Nutrient composition of selected emergent macrophytes in Northern Prairie wetlands
plant ecological groups
in vitro digestibility
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CitationKirby, D. R., Green, D. M., & Mings, T. S. (1989). Nutrient composition of selected emergent macrophytes in Northern Prairie wetlands. Journal of Range Management, 42(4), 323-326.
PublisherSociety for Range Management
JournalJournal of Range Management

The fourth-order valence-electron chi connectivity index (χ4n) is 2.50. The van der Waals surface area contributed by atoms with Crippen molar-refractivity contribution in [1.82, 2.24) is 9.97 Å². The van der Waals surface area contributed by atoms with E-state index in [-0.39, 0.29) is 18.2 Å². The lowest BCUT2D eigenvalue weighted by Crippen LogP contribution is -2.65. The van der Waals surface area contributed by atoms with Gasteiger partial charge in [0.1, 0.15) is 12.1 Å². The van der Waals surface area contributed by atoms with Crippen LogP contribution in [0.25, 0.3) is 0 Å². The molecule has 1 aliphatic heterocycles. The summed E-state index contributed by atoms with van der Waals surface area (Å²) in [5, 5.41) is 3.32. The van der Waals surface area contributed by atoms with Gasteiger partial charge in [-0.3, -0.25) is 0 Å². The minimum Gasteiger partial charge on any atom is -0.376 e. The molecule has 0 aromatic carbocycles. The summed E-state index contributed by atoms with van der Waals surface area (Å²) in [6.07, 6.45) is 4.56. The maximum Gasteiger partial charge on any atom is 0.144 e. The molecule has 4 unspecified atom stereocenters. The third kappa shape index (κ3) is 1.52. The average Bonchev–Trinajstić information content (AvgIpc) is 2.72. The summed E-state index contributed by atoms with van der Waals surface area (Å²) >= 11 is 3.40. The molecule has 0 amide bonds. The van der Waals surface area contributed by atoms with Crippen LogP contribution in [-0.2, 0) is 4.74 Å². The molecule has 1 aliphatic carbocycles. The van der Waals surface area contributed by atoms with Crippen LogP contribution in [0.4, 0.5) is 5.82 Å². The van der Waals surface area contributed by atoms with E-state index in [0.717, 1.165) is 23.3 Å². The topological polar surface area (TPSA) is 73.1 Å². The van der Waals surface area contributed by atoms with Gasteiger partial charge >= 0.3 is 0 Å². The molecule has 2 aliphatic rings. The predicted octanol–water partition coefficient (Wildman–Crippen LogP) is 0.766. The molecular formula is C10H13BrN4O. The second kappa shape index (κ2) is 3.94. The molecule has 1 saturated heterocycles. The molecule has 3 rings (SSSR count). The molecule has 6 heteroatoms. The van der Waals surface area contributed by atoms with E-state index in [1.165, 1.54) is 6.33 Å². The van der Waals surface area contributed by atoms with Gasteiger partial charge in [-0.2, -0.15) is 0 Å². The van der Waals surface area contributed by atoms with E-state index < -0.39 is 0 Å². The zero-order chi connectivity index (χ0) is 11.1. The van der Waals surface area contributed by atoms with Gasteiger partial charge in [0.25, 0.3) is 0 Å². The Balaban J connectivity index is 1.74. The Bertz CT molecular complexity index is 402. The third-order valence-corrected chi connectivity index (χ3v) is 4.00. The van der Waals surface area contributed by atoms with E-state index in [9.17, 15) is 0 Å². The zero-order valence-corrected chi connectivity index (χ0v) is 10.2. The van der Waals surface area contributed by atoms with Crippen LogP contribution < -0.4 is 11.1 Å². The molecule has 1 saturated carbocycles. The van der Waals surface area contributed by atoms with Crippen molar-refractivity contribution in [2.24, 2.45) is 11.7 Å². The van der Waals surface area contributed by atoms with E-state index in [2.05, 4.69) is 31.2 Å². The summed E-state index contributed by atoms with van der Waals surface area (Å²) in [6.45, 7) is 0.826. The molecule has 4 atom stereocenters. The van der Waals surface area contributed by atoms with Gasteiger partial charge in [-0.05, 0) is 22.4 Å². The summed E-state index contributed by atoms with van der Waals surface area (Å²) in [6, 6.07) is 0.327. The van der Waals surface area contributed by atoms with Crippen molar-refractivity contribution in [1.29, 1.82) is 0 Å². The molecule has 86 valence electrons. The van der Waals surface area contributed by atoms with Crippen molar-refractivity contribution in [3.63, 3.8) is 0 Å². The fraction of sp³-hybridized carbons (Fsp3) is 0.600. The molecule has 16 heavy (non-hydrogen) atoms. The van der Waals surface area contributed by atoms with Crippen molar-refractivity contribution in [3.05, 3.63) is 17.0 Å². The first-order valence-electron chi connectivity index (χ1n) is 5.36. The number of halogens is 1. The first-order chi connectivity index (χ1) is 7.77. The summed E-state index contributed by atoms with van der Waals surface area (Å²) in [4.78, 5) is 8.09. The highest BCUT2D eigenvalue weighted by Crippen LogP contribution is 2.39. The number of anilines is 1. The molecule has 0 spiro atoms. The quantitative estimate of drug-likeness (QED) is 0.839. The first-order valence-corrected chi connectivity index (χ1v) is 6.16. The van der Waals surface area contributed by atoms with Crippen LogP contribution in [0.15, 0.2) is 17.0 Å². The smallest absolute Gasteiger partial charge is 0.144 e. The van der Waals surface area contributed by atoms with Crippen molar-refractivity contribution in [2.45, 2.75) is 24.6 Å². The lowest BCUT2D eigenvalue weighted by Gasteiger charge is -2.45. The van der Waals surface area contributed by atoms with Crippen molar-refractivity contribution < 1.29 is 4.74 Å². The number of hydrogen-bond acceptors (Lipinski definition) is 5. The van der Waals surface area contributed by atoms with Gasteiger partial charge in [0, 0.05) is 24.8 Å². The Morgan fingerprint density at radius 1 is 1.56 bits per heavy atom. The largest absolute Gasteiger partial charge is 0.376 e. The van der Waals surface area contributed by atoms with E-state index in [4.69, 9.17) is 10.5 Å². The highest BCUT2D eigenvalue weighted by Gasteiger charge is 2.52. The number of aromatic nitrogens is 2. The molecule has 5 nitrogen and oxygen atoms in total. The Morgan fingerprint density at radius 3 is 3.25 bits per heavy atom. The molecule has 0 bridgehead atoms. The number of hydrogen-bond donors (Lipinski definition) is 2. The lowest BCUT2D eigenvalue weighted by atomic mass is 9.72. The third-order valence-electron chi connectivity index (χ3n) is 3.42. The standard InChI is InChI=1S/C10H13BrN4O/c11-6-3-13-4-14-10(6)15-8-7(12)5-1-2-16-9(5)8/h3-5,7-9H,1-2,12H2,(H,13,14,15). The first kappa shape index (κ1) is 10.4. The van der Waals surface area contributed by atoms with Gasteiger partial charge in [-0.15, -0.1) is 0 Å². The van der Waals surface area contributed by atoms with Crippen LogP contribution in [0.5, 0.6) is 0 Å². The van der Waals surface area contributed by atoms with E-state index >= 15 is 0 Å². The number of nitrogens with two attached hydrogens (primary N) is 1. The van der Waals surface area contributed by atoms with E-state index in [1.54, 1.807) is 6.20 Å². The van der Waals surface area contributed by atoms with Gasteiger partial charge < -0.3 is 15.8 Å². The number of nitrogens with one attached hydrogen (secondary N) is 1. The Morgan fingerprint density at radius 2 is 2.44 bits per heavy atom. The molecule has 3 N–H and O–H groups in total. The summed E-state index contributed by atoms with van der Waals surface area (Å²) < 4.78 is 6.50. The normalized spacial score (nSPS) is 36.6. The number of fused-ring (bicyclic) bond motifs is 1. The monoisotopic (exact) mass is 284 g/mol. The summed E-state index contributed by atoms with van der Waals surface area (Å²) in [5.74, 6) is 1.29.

AbstractNorth Dakota's seasonal wetlands, covering 1.3 million ha, are an important forage resource especially during dry years. A study was initiated in south central North Dakota to determine forage quality of dominant emergent macrophytes. Ten species, American sloughgrass (Beckmannia syzigachne (Steud.) Fern.), tall mannagrass (Glyceria grandis S. Wats. ex A. Gray), common reed (Phragmites australis (Cav.) Trin. ex. Steud.), whitetop or sprangletop (Scolochloa festucacea (Willd.) Link), prairie cordgrass (Spartina pectinata Link), slough sedge (Carex atherodes Spreng.), spikerush (Eleocharis macrostachya Britt.), baltic rush (Juncus balticus Willd.), hardstem bulrush (Scirpus acutus Muhl.), and three square (Scirpus pungens Vahl.) were collected twice a month, from mid-May until mid-August then after first frost. After drying at 60 degree C, samples were separated to leaf and stem where applicable. Analyses included in vitro dry matter digestibility (IVDMD), crude protein (CP), and phosphorus (P). Although species and season differences occurred, IVDMD, CP, and P declined linearly with season in each plant species and part. Depending upon the species mix, wetland hay harvested between bloom and mature stages would be expected to average 47-49% IVDMD, 7.6-14.0% CP, and .17-.29% P. Harvested early, mixed species wetland hays would provide adequate nutrients for dry pregnant cows. However, energy and P supplementation may be necessary for late harvested wetland hays.